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4 Ways to Protect Yourself Against Poison Ivy, Oak and Sumac

Posted 11 Aug 2016 by Drugs.com

THURSDAY, Aug. 11, 2016 – When you're enjoying the great outdoors, be on the lookout for poison ivy, poison oak and poison sumac. The urushiol oil in their sap can cause itching, a red rash and blisters. These symptoms can appear from a few hours to several days after exposure, according to the U.S. Food and Drug Administration. Learn what these plants look like so you can avoid them. The old saying "Leaves of three, let it be" is a helpful reminder for poison ivy and poison oak. But it's not foolproof – the form may vary depending on the type of plant you encounter. Poison sumac, meanwhile, usually has clusters of 7 to 13 leaves, according to the U.S. National Institute for Occupational Safety and Health. If you're working in areas with these plants, wear long sleeves, long pants tucked into boots and impermeable gloves. Wash garden tools and gloves regularly. Wash pets if they may ... Read more

Related support groups: Allergic Reactions, Allergies, Benadryl, Hydroxyzine, Zyrtec, Promethazine, Claritin, Allegra, Loratadine, Diphenhydramine, Phenergan, Cetirizine, Vistaril, Clobetasol, Cyproheptadine, Atarax, Fluocinonide, Fexofenadine, Periactin, Chlorpheniramine

Retail Prices of Dermatology Drugs Skyrocket

Posted 25 Nov 2015 by Drugs.com

WEDNESDAY, Nov. 25, 2015 – Patients using prescription creams, gels, sprays and pills for skin conditions may shell out substantially more at the pharmacy than they did just six years ago, a new study suggests. Between 2009 and 2015, retail prices of brand-name dermatologic drugs rose 401 percent, on average, study authors reported Nov. 25 in JAMA Dermatology. Even generics have succumbed to price inflation, up 279 percent between 2011 and 2014, based on the drugs surveyed. Price increases for skin treatments far outpaced the general inflation rate of 11 percent during the six-year study period, the researchers said. "Cancer drugs were the worst in terms of the numbers" – up 1,240 percent or nearly $11,000 over the six-year study period – primarily because of two medicines, said Dr. Steven Rosenberg, voluntary professor of dermatology at the University of Miami Miller School of ... Read more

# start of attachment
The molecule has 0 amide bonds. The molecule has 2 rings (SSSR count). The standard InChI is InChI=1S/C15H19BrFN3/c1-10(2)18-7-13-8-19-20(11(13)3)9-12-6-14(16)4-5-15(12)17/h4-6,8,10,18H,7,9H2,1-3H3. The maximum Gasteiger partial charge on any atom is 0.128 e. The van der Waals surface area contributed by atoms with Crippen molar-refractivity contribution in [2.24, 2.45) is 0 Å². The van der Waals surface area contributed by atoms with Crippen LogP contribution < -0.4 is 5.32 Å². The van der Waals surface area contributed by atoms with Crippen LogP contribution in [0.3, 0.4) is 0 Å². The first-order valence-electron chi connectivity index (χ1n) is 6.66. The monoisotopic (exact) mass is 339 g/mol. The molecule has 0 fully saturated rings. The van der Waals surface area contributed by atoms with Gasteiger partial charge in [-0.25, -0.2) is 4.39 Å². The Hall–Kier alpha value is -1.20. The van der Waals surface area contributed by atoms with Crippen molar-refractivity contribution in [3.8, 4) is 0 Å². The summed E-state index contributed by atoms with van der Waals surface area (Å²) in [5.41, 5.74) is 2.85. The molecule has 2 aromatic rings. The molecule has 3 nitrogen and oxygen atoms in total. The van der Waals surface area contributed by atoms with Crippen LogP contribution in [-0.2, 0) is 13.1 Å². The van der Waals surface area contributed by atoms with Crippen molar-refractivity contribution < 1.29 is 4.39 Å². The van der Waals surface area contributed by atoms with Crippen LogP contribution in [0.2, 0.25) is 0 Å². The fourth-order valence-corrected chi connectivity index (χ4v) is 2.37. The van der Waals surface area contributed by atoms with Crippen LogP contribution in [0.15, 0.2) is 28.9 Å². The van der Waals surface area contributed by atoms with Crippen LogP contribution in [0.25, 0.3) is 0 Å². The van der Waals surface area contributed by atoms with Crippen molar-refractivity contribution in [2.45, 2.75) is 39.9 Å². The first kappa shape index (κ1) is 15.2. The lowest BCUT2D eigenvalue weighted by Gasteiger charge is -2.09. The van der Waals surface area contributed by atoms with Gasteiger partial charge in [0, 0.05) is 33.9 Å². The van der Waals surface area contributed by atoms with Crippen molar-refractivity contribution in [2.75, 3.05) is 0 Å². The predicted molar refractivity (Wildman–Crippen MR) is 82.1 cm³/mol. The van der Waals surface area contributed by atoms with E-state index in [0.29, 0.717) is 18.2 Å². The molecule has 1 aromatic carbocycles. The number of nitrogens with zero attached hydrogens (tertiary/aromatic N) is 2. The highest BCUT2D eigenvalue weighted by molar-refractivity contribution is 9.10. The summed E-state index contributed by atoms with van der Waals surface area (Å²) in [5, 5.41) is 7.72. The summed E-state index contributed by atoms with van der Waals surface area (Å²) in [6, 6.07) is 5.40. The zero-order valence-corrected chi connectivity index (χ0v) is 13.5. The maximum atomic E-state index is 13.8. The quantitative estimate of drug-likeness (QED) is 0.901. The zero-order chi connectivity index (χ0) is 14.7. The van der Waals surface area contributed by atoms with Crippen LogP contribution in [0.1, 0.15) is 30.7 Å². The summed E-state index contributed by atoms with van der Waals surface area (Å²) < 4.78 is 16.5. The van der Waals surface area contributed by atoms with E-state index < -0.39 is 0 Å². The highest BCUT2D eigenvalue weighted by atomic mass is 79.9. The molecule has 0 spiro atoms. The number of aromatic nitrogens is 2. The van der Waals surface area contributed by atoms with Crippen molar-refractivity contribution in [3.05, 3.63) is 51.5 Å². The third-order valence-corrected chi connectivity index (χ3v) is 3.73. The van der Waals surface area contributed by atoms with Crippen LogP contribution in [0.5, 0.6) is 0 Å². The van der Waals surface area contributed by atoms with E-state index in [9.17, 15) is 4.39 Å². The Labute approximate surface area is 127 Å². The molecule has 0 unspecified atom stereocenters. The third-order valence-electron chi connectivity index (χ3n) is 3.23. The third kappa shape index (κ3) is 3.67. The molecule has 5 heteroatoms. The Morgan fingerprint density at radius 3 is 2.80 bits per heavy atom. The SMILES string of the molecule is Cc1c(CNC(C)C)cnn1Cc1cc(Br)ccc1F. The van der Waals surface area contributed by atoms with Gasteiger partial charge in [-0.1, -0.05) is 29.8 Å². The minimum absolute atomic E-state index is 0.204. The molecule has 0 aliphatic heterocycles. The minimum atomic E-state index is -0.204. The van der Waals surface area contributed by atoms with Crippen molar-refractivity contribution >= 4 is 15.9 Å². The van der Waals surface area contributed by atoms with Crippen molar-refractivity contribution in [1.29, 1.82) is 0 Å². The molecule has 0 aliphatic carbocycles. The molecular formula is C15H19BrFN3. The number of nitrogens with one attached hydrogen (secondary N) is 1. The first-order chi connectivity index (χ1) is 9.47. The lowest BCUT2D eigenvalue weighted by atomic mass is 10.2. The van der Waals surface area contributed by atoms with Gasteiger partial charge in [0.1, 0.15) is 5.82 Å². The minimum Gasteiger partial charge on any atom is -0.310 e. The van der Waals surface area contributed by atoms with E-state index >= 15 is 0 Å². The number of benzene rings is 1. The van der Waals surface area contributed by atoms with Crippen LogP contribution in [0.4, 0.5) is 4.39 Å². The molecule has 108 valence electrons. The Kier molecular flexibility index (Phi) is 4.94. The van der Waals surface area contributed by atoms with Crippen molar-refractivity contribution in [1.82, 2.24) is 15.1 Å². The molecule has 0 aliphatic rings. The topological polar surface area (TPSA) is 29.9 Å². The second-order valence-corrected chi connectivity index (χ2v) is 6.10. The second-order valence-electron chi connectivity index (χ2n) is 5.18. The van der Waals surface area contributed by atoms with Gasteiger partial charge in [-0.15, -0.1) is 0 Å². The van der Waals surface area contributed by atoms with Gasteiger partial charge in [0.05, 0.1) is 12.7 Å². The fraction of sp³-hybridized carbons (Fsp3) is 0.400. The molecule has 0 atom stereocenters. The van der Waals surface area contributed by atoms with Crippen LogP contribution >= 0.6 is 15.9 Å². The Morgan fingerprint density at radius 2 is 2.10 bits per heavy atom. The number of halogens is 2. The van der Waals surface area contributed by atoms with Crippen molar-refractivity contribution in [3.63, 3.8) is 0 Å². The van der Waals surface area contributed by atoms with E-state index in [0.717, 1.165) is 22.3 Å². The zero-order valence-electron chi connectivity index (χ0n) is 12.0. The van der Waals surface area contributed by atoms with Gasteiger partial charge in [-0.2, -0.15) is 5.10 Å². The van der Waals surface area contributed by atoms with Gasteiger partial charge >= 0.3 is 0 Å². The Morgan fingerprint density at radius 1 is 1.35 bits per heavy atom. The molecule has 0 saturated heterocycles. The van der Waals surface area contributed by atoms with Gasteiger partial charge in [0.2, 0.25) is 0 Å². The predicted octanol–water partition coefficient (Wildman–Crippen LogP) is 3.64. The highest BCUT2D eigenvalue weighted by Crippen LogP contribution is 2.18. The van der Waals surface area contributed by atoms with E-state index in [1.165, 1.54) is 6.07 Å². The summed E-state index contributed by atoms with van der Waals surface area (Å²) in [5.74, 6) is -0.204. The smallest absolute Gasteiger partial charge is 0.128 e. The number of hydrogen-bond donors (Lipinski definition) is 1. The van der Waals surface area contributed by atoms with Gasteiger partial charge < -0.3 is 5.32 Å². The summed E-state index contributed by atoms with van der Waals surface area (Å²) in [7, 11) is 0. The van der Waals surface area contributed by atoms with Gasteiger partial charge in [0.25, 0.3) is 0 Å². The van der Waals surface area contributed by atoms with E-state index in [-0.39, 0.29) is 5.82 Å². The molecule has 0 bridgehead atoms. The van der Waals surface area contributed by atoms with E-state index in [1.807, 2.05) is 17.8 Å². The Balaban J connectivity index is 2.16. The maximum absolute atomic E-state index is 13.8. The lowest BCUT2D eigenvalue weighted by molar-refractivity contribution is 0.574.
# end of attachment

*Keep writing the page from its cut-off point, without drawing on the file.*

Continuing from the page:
Related support groups: Monistat, RID, Monistat 3, Eczema, Voltaren Gel, Monistat 7, Dermatitis, Clobetasol, Contact Dermatitis, Bactroban, Mupirocin, Therapeutic, Maintain, Hypercare, Sulfur, Drysol, Efudex, Fluocinonide, Retin-A, Epiduo

Dermatologist Offers Tips for Dealing With Warts

Posted 19 Oct 2015 by Drugs.com

SATURDAY, Oct. 17, 2015 – No one is completely immune from warts, but some people are more susceptible to these unattractive skin growths, one expert says. Warts plague children and teens more often, along with people who frequently bite their nails, and those with weakened immune systems, said Dr. Adam Friedman, an associate professor of dermatology at the George Washington School of Medicine and Health Sciences. "Warts are caused by a virus, and the virus can sometimes spread from one place on your body to another or from person to person," Friedman said in an American Academy of Dermatology (AAD) news release. "However, each person's immune system responds to the wart virus differently, so not everyone who comes in contact with the virus develops warts," he added. There are ways to prevent warts from spreading. Don't pick or scratch your warts, and don't touch someone else's wart. ... Read more

Related support groups: Warts, Salicylic Acid, Compound W, Duofilm, Wart Remover, Fostex, Whitfields Ointment, T/Gel, Dr Scholl's Corn Removers, Wart-Off Treatment, H2O Acne Spot Treatment, Salicylic Acid/Sulfur, Fostex Medicated, Ionil Plus, Salex, Clearasil 3-In-1 Cleanser, Freezone, X-Seb T Plus, SAStid, Propa PH

Health Tip: Coping With Mosquito Bites

Posted 1 Sep 2015 by Drugs.com

-- Mosquito bites are itchy and annoying, and tough to ignore when they're virtually screaming "scratch me!" The Mayo Clinic recommends: applying calamine lotion, using hydrocortisone cream, applying an ice pack or cold compress, combating a more significant allergic reaction by taking an oral, over-the-counter antihistamine. Read more

Related support groups: Clobetasol, Fluocinonide, Clobex, Desonide, Kenalog, Desoximetasone, Calamine, Elocon, Topicort, Lidex, Cordran, Halog, Cordran Tape, Cloderm, Olux, Cortizone-10, Insect Bites, Caladryl, Beta-Val, Halobetasol

Got a Rash? You Might Be Allergic to Nickel, Dermatologist Says

Posted 20 Aug 2015 by Drugs.com

THURSDAY, Aug. 20, 2015 – Nickel is one of the most common causes of a skin rash that occurs due to contact with an allergen, a dermatologist says. This type of rash, allergic contact dermatitis, can be caused by nickel in jewelry, a patient's diet, nickel in a medical implant or nickel in a medication that's applied to the skin, said Dr. Jennifer Chen, a clinical assistant professor of dermatology at Stanford Hospital and Clinics, in Stanford, Calif. Typically, an allergic reaction to this metal occurs in an area of skin that comes into contact with an item such as a necklace, belt buckle, zipper, eyeglass frames or cellphone. But nickel in foods can cause an allergic reaction that is more widespread on the body. Foods high in nickel include nuts, seeds, chocolate, wheat and rye, Chen said. "Although allergic reactions to dietary nickel are not as common as nickel allergies overall, ... Read more

Related support groups: Allergic Reactions, Allergies, Benadryl, Hydroxyzine, Zyrtec, Promethazine, Claritin, Allegra, Loratadine, Diphenhydramine, Phenergan, Dermatitis, Cetirizine, Vistaril, Clobetasol, Cyproheptadine, Atarax, Fluocinonide, Fexofenadine, Periactin

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